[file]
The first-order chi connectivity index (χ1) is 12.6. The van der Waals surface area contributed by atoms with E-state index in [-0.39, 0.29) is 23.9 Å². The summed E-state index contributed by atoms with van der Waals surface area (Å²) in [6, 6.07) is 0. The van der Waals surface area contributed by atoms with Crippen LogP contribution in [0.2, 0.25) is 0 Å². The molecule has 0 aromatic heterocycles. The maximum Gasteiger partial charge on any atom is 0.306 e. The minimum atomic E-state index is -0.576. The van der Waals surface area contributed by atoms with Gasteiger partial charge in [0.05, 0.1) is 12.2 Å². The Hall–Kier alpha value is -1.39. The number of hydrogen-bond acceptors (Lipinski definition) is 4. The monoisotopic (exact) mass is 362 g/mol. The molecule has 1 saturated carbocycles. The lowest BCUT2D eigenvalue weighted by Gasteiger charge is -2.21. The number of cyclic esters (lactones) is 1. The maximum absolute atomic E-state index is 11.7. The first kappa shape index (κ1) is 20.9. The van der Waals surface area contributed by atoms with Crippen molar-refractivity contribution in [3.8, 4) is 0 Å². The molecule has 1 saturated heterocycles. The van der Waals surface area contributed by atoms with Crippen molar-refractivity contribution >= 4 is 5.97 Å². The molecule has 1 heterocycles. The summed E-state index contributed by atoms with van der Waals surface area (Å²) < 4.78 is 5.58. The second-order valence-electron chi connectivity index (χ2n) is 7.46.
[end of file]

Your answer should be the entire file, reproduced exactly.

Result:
The first-order chi connectivity index (χ1) is 12.6. The van der Waals surface area contributed by atoms with E-state index in [-0.39, 0.29) is 23.9 Å². The summed E-state index contributed by atoms with van der Waals surface area (Å²) in [6, 6.07) is 0. The van der Waals surface area contributed by atoms with Crippen LogP contribution in [0.2, 0.25) is 0 Å². The molecule has 0 aromatic heterocycles. The maximum Gasteiger partial charge on any atom is 0.306 e. The minimum atomic E-state index is -0.576. The van der Waals surface area contributed by atoms with Gasteiger partial charge in [0.05, 0.1) is 12.2 Å². The Hall–Kier alpha value is -1.39. The number of hydrogen-bond acceptors (Lipinski definition) is 4. The monoisotopic (exact) mass is 362 g/mol. The molecule has 1 saturated carbocycles. The lowest BCUT2D eigenvalue weighted by Gasteiger charge is -2.21. The number of cyclic esters (lactones) is 1. The maximum absolute atomic E-state index is 11.7. The first kappa shape index (κ1) is 20.9. The van der Waals surface area contributed by atoms with Crippen molar-refractivity contribution in [3.8, 4) is 0 Å². The molecule has 1 saturated heterocycles. The van der Waals surface area contributed by atoms with Crippen molar-refractivity contribution >= 4 is 5.97 Å². The molecule has 1 heterocycles. The summed E-state index contributed by atoms with van der Waals surface area (Å²) < 4.78 is 5.58. The second-order valence-electron chi connectivity index (χ2n) is 7.46.